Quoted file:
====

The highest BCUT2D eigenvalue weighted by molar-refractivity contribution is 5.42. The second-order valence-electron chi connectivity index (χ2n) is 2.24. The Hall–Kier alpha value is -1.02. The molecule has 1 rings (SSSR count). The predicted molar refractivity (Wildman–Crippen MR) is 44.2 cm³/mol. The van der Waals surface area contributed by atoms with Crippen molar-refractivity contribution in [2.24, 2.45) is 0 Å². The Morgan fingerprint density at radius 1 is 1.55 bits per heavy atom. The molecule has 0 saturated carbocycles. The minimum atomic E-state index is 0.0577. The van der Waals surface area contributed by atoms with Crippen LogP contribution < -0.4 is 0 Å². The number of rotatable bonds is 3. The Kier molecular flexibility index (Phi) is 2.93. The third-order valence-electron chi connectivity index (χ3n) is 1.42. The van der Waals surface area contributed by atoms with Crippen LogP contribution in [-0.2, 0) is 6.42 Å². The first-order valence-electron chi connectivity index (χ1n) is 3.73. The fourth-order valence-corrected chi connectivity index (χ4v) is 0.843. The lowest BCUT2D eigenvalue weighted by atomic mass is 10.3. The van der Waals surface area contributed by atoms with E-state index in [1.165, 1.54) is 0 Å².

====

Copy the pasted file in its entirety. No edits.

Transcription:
The highest BCUT2D eigenvalue weighted by molar-refractivity contribution is 5.42. The second-order valence-electron chi connectivity index (χ2n) is 2.24. The Hall–Kier alpha value is -1.02. The molecule has 1 rings (SSSR count). The predicted molar refractivity (Wildman–Crippen MR) is 44.2 cm³/mol. The van der Waals surface area contributed by atoms with Crippen molar-refractivity contribution in [2.24, 2.45) is 0 Å². The Morgan fingerprint density at radius 1 is 1.55 bits per heavy atom. The molecule has 0 saturated carbocycles. The minimum atomic E-state index is 0.0577. The van der Waals surface area contributed by atoms with Crippen LogP contribution < -0.4 is 0 Å². The number of rotatable bonds is 3. The Kier molecular flexibility index (Phi) is 2.93. The third-order valence-electron chi connectivity index (χ3n) is 1.42. The van der Waals surface area contributed by atoms with Crippen LogP contribution in [-0.2, 0) is 6.42 Å². The first-order valence-electron chi connectivity index (χ1n) is 3.73. The fourth-order valence-corrected chi connectivity index (χ4v) is 0.843. The lowest BCUT2D eigenvalue weighted by atomic mass is 10.3. The van der Waals surface area contributed by atoms with E-state index in [1.165, 1.54) is 0 Å².